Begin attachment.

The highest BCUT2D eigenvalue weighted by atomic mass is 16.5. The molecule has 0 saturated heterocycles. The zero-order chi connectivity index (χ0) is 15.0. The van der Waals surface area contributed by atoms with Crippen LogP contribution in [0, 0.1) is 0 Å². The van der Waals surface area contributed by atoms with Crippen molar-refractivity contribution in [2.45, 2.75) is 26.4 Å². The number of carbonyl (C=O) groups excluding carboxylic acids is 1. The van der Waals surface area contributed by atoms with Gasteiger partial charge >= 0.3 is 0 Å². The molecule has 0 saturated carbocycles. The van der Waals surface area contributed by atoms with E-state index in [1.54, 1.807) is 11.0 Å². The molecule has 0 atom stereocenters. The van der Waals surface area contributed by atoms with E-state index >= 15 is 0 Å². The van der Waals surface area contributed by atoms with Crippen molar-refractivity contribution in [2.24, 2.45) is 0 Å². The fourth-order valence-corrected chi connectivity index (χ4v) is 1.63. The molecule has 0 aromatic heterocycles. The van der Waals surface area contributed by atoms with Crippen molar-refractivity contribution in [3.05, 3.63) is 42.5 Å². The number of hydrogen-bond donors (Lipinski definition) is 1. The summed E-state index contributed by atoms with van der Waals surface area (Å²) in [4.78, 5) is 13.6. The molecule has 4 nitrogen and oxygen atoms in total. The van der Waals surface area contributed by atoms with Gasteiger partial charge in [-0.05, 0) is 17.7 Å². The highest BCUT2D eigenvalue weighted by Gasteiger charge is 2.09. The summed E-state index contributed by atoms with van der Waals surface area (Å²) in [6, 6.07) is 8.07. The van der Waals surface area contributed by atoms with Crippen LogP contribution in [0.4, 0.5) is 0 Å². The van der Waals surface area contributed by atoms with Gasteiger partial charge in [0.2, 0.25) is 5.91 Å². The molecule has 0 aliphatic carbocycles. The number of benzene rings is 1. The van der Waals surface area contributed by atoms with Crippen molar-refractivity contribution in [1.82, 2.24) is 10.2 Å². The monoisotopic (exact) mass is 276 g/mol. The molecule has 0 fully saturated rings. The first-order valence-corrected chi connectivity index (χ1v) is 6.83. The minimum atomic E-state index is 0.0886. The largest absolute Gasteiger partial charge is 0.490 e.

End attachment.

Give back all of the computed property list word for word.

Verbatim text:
The highest BCUT2D eigenvalue weighted by atomic mass is 16.5. The molecule has 0 saturated heterocycles. The zero-order chi connectivity index (χ0) is 15.0. The van der Waals surface area contributed by atoms with Crippen LogP contribution in [0, 0.1) is 0 Å². The van der Waals surface area contributed by atoms with Crippen molar-refractivity contribution in [2.45, 2.75) is 26.4 Å². The number of carbonyl (C=O) groups excluding carboxylic acids is 1. The van der Waals surface area contributed by atoms with Gasteiger partial charge >= 0.3 is 0 Å². The molecule has 0 saturated carbocycles. The van der Waals surface area contributed by atoms with E-state index in [1.54, 1.807) is 11.0 Å². The molecule has 0 atom stereocenters. The van der Waals surface area contributed by atoms with E-state index >= 15 is 0 Å². The van der Waals surface area contributed by atoms with Crippen molar-refractivity contribution in [2.24, 2.45) is 0 Å². The fourth-order valence-corrected chi connectivity index (χ4v) is 1.63. The molecule has 0 aromatic heterocycles. The van der Waals surface area contributed by atoms with Crippen molar-refractivity contribution in [3.05, 3.63) is 42.5 Å². The number of hydrogen-bond donors (Lipinski definition) is 1. The summed E-state index contributed by atoms with van der Waals surface area (Å²) in [4.78, 5) is 13.6. The molecule has 4 nitrogen and oxygen atoms in total. The van der Waals surface area contributed by atoms with Gasteiger partial charge in [-0.05, 0) is 17.7 Å². The highest BCUT2D eigenvalue weighted by Gasteiger charge is 2.09. The summed E-state index contributed by atoms with van der Waals surface area (Å²) in [6, 6.07) is 8.07. The van der Waals surface area contributed by atoms with Crippen LogP contribution in [0.4, 0.5) is 0 Å². The van der Waals surface area contributed by atoms with Gasteiger partial charge in [0.2, 0.25) is 5.91 Å². The molecule has 0 aliphatic carbocycles. The number of benzene rings is 1. The van der Waals surface area contributed by atoms with Crippen molar-refractivity contribution in [1.82, 2.24) is 10.2 Å². The monoisotopic (exact) mass is 276 g/mol. The molecule has 0 fully saturated rings. The first-order valence-corrected chi connectivity index (χ1v) is 6.83. The minimum atomic E-state index is 0.0886. The largest absolute Gasteiger partial charge is 0.490 e.